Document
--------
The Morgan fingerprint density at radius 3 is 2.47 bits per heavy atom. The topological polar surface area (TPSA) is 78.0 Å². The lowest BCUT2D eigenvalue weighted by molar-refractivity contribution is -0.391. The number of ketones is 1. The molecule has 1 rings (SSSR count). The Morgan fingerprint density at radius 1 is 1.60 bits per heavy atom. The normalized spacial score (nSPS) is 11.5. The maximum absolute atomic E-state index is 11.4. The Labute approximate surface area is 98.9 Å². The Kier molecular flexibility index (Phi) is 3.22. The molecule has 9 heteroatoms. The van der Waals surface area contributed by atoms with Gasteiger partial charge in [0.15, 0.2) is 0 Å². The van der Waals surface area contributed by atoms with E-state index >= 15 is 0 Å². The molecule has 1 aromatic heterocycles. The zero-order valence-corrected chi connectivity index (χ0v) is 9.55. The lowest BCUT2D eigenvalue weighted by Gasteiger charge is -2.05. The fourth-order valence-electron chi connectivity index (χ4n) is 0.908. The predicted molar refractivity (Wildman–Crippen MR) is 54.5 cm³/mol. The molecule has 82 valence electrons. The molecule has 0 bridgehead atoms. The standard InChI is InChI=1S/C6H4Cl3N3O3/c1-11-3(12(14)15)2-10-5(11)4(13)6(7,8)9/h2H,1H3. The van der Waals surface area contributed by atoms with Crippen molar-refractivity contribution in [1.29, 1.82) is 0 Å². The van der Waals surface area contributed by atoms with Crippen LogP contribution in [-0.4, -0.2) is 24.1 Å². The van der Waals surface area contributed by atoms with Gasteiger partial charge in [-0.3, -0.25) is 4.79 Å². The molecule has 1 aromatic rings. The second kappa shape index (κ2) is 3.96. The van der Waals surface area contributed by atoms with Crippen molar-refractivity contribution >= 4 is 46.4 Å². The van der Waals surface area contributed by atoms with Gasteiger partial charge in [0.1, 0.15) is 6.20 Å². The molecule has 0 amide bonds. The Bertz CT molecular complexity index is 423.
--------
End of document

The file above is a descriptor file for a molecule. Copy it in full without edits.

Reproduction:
The Morgan fingerprint density at radius 3 is 2.47 bits per heavy atom. The topological polar surface area (TPSA) is 78.0 Å². The lowest BCUT2D eigenvalue weighted by molar-refractivity contribution is -0.391. The number of ketones is 1. The molecule has 1 rings (SSSR count). The Morgan fingerprint density at radius 1 is 1.60 bits per heavy atom. The normalized spacial score (nSPS) is 11.5. The maximum absolute atomic E-state index is 11.4. The Labute approximate surface area is 98.9 Å². The Kier molecular flexibility index (Phi) is 3.22. The molecule has 9 heteroatoms. The van der Waals surface area contributed by atoms with Gasteiger partial charge in [0.15, 0.2) is 0 Å². The van der Waals surface area contributed by atoms with E-state index >= 15 is 0 Å². The molecule has 1 aromatic heterocycles. The zero-order valence-corrected chi connectivity index (χ0v) is 9.55. The lowest BCUT2D eigenvalue weighted by Gasteiger charge is -2.05. The fourth-order valence-electron chi connectivity index (χ4n) is 0.908. The predicted molar refractivity (Wildman–Crippen MR) is 54.5 cm³/mol. The molecule has 82 valence electrons. The molecule has 0 bridgehead atoms. The standard InChI is InChI=1S/C6H4Cl3N3O3/c1-11-3(12(14)15)2-10-5(11)4(13)6(7,8)9/h2H,1H3. The van der Waals surface area contributed by atoms with Crippen molar-refractivity contribution in [1.29, 1.82) is 0 Å². The van der Waals surface area contributed by atoms with Crippen LogP contribution in [-0.4, -0.2) is 24.1 Å². The van der Waals surface area contributed by atoms with Gasteiger partial charge in [-0.3, -0.25) is 4.79 Å². The molecule has 1 aromatic rings. The second kappa shape index (κ2) is 3.96. The van der Waals surface area contributed by atoms with Crippen molar-refractivity contribution >= 4 is 46.4 Å². The van der Waals surface area contributed by atoms with Gasteiger partial charge in [0.1, 0.15) is 6.20 Å². The molecule has 0 amide bonds. The Bertz CT molecular complexity index is 423.